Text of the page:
Monday, January 18, 2016

On Not Pursuing "The American Dream"

You know who was a really wise man?

Dr. Martin Luther King Jr.

I'm glad we have a celebration of his life, because I bet he didn't really get celebrated much while he was here.
I sometimes think even if people had publicly celebrated him during his life, he was probably too busy humbly making things happen to allow himself to be celebrated.

I've never seen a quote from him that I didn't like, but today, one hit me extra hard with it's depth of truth:

"The end of life is not to be happy, nor to achieve pleasure and avoid pain, but to do the will of God, come what may."

I might be wrong, but I've always thought maybe his goal wasn't to create a political movement, but more to do what he knew God wanted him to do.  His boldness and gentleness sounds almost superhuman sometimes - he must have had more motivation than just a "cause."

I've been reading the Psalms lately, and there is so much there about our God being a God of justice - He never forgets the needy or afflicted (Ps. 9:18).

Dr. King did so much for America, but I don't know that he did it with America in mind, and he certainly didn't do it because society expected it of him (society in general didn't seem too keen on what he was doing).  He did it because he served a God of justice and he couldn't ignore that calling on his life.

To me, that's the bravest thing he did - he didn't do what people expected of him, but he did do what he knew he was supposed to do.

But what about when you're not called to bold action?
What if you're called to silent service?

Like me, what if you're working quietly and invisibly in the background?  I've been called to the background, and I'm staying there until I'm called to the front lines.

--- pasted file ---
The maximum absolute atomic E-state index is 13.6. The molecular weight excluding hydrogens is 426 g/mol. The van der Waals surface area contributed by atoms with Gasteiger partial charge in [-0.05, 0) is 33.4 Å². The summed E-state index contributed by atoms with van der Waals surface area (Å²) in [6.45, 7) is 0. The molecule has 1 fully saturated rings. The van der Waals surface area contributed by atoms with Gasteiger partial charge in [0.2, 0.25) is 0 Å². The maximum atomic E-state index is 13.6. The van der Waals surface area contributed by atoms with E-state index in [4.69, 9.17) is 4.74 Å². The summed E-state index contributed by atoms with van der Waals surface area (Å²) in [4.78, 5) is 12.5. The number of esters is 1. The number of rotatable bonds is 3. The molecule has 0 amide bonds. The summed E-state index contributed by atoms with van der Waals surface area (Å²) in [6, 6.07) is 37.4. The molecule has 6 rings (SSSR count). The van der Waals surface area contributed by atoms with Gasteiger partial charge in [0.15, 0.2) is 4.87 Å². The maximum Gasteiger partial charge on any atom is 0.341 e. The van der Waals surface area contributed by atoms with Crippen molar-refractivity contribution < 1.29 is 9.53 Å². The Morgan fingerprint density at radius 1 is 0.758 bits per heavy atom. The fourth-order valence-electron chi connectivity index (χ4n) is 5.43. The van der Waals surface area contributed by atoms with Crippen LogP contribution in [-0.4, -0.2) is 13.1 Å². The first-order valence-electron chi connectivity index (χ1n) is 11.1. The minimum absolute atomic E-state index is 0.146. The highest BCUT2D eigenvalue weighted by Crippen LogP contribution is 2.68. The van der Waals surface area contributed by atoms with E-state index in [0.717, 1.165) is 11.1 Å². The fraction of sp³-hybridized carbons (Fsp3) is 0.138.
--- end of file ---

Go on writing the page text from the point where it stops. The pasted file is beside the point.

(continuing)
And if I'm never called to the front lines and I stay in the background for my entire life on this Earth, I will have done the best thing I could have possibly done with my one wild and precious life.

I wonder sometimes if we do our children a disservice by raising them to be movers and shakers just because that's what we do in America.

Don't get me wrong - I'm all for leaders and world-changers, but let's be sure we're not doing these things because they're what will help us be happy, achieve pleasure, and avoid pain.
Let's do good because it's right, even when it's hard and counter-cultural.

I'm a nanny, and I love those kids, and I would love to think that I'm helping, in some small way, to raise the next president of the United States (who knows - I might be), but I'm also totally on board with the kids' dad, who says frequently that he doesn't care what his kids do with their future - they could be ditch-diggers or garbage men, as long as they are being the best ditch-diggers or garbage men they can be.

The leaders and the world-changers will emerge, whether we raise them to be such or not, because they will know, just like Dr. King did, that they can't do anything but what they've been called to do.

Micah 6:8 says "He has shown you, oh man, what is good. And what does the Lord require of you?  To act justly and to love mercy and to walk humbly with your God."

Let's raise up a generation to do that, and see how they will change the world.

1 comment:

  1. Such a great post! I got really emotional about Dr King this year! I listened to a few of his speeches and while I don't know much about him ( I should really change that!) I was struck as well that he wasn't so much about the United States and its Laws changing but more that the hearts of the American needed to change- you could hear it in his voice, almost pleeding with then to love one another! Such good stuff... And also, so glad I named my son Justice ;-) that last verse you quoted is the one I want to put on his wall


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